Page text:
The latest update from the Blackmore Bond administrators reveals that investors may be facing total or near-total losses.
Potential gross recoveries have been revised from £5 million down to less than £1 million, due to the difficulty of selling properties / building sites as a forced seller during the pandemic, and the fact that Blackmore borrowed money from expensive short-term lenders whose security over the properties outranks the bondholders.
With the administrators' costs and legal costs already standing at over £1 million, which also stand ahead of Blackmore's ordinary investors in the queue, this means bondholders are facing total losses.
Administrators Duff and Phelps have released their initial report into collapsed property minibond scheme Blackmore.
Of £46 million raised from investors, director Patrick McCreesh has estimated in a Statement of Affairs that less than £5 million is likely to be realised to pay them back.
The collapse of Blackmore Bonds has once again laid bare the Financial Conduct Authority's institutional contempt for its objective of consumer protection.
Paul Carlier, an independent consultant most well known for blowing the whistle on dodgy FX dealings at Lloyds, contacted the FCA on March 2017 to warn them that Blackmore Bonds' high-risk investments were being missold by an unregulated introducer named Amyma.
After months of delayed and missing payments and failure to file legally-required accounts, Blackmore Bonds is finally to be taken out back and put out of investors' misery.
Administrators Duff and Phelps have been appointed by a security trustee (presumably Oak Fund Services (Guernsey) Limited), according to IFA trade rag Money Marketing. The news is little surprise as D&P were originally approached by Blackmore investors in January, seeking answers after months of delayed and missing interest payments.
According to the Times, a group of Blackmore Bond investors has approached restructuring and insolvency specialist Duff & Phelps in the hope of getting answers about their investment.
Blackmore has been in default of interest payments since October. It has told investors recently that payments will be made "imminently" once it has sold some of its properties.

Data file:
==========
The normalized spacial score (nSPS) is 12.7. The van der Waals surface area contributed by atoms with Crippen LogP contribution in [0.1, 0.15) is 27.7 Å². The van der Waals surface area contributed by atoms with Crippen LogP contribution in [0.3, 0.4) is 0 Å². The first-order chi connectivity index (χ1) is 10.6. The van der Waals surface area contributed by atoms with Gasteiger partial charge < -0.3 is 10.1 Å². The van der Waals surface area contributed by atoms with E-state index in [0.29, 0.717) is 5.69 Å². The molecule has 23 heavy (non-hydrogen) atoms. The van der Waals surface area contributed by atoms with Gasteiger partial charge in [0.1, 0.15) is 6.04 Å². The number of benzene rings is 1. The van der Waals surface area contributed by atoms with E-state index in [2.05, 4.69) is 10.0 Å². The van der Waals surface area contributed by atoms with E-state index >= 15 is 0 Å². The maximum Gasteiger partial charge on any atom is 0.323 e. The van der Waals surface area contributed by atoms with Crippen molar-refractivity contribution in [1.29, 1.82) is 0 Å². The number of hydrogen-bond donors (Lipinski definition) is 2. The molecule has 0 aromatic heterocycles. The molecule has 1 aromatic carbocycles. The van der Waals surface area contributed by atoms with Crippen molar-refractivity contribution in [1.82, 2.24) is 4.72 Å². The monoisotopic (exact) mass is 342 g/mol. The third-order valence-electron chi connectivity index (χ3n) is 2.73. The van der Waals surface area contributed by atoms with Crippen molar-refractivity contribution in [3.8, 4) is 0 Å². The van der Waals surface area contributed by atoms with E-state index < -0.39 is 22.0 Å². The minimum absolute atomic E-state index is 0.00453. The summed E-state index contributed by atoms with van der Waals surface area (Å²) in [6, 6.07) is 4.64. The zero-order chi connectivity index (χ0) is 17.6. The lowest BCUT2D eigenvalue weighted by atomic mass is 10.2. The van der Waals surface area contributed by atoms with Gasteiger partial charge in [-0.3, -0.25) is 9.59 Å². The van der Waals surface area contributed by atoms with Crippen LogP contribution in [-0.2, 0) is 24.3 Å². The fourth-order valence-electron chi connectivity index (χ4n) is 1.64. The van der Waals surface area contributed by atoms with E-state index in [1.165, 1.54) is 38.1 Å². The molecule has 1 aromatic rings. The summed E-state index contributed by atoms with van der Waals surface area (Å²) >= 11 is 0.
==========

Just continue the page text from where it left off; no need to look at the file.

Investors have asked Blackmore to appoint Duff & Phelps to carry out a review of Blackmore's business. Blackmore has declined.
Troubled minibond provider Blackmore hit the news again over the Christmas period after missing a third consecutive interest payment and falling overdue with its annual accounts.
Rather than regurgitate the last two articles, we’ll examine the important issues in depth.
Q: Why has Blackmore stopped paying interest?
A: Blackmore has defaulted on three quarterly interest payments, starting in August. August’s was eventually paid a week late; Blackmore blamed a clerical error.
September and December’s payments remain unpaid. Blackmore has now blamed Brexit and delays in selling property.
Blackmore Bond is to delay its already-late October interest payment again, The Times reports.
Days before its October interest payment fell due, Blackmore announced that payment would be unilaterally delayed until November. That deadline has now also been missed.
Blackmore Bonds has delayed paying quarterly interest on its bonds for a second time.
Investors received an email from Blackmore director Patrick McCreesh saying that the payment due in two days' time would be delayed until 29th November.
Blackmore's last interest payment at the end of July was also delayed by a few weeks. In that case Blackmore blamed a "clerical error". This time around Blackmore has blamed "circumstances outside their control". At least they didn't try to blame Brexit.
The Times reports that Blackmore Bond is "set to" extend its accounting date again.
Blackmore Bond plc should have filed its December 2018 accounts by June 2019, but used the one-day-shortening loophole to legally delay filing accounts for three months. That three months expired on Friday 27th. The Times says that Blackmore will delay for another three months, which almost certainly means using the shortening loophole again.
Blackmore Bonds, which issues unregulated loan notes in its property development business, is a few days late in paying quarterly interest to some investors, according to reports in Money Marketing and the Telegraph.
According to Bond Review readers and The Telegraph, Blackmore's switchboard is jammed with worried investors and it is not answering emails.